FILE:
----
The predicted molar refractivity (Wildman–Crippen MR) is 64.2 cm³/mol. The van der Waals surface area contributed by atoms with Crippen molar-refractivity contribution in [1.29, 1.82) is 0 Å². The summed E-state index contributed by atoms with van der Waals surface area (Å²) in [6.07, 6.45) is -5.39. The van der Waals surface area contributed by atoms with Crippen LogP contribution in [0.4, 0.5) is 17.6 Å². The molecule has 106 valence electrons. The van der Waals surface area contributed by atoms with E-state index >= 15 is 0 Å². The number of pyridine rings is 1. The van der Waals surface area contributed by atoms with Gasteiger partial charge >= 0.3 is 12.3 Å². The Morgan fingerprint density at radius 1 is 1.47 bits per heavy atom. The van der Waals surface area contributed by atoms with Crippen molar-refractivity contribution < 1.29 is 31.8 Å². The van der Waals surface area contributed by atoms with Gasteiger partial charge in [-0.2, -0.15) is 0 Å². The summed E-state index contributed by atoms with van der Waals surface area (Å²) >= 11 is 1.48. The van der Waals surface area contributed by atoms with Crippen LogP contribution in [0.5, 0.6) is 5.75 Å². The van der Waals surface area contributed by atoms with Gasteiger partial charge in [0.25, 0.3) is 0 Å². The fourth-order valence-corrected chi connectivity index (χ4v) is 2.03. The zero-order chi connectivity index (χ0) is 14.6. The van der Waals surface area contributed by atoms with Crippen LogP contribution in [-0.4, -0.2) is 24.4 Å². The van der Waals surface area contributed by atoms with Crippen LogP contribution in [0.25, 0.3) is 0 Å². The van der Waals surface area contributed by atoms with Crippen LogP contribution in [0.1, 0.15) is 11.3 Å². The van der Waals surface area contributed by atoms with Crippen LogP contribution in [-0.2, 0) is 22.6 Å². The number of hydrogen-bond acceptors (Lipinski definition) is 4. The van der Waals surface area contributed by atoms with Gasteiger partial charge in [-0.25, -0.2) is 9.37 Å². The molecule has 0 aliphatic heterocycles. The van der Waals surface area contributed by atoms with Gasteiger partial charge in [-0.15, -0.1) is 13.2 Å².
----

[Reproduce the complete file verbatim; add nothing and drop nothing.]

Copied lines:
The predicted molar refractivity (Wildman–Crippen MR) is 64.2 cm³/mol. The van der Waals surface area contributed by atoms with Crippen molar-refractivity contribution in [1.29, 1.82) is 0 Å². The summed E-state index contributed by atoms with van der Waals surface area (Å²) in [6.07, 6.45) is -5.39. The van der Waals surface area contributed by atoms with Crippen LogP contribution in [0.4, 0.5) is 17.6 Å². The molecule has 106 valence electrons. The van der Waals surface area contributed by atoms with E-state index >= 15 is 0 Å². The number of pyridine rings is 1. The van der Waals surface area contributed by atoms with Gasteiger partial charge >= 0.3 is 12.3 Å². The Morgan fingerprint density at radius 1 is 1.47 bits per heavy atom. The van der Waals surface area contributed by atoms with Crippen molar-refractivity contribution < 1.29 is 31.8 Å². The van der Waals surface area contributed by atoms with Gasteiger partial charge in [-0.2, -0.15) is 0 Å². The summed E-state index contributed by atoms with van der Waals surface area (Å²) >= 11 is 1.48. The van der Waals surface area contributed by atoms with Crippen LogP contribution in [0.5, 0.6) is 5.75 Å². The van der Waals surface area contributed by atoms with Gasteiger partial charge in [0.25, 0.3) is 0 Å². The fourth-order valence-corrected chi connectivity index (χ4v) is 2.03. The zero-order chi connectivity index (χ0) is 14.6. The van der Waals surface area contributed by atoms with Crippen LogP contribution in [-0.4, -0.2) is 24.4 Å². The van der Waals surface area contributed by atoms with Crippen LogP contribution in [0.25, 0.3) is 0 Å². The van der Waals surface area contributed by atoms with Crippen LogP contribution in [0.1, 0.15) is 11.3 Å². The van der Waals surface area contributed by atoms with Crippen LogP contribution in [-0.2, 0) is 22.6 Å². The number of hydrogen-bond acceptors (Lipinski definition) is 4. The van der Waals surface area contributed by atoms with Gasteiger partial charge in [-0.25, -0.2) is 9.37 Å². The molecule has 0 aliphatic heterocycles. The van der Waals surface area contributed by atoms with Gasteiger partial charge in [-0.15, -0.1) is 13.2 Å².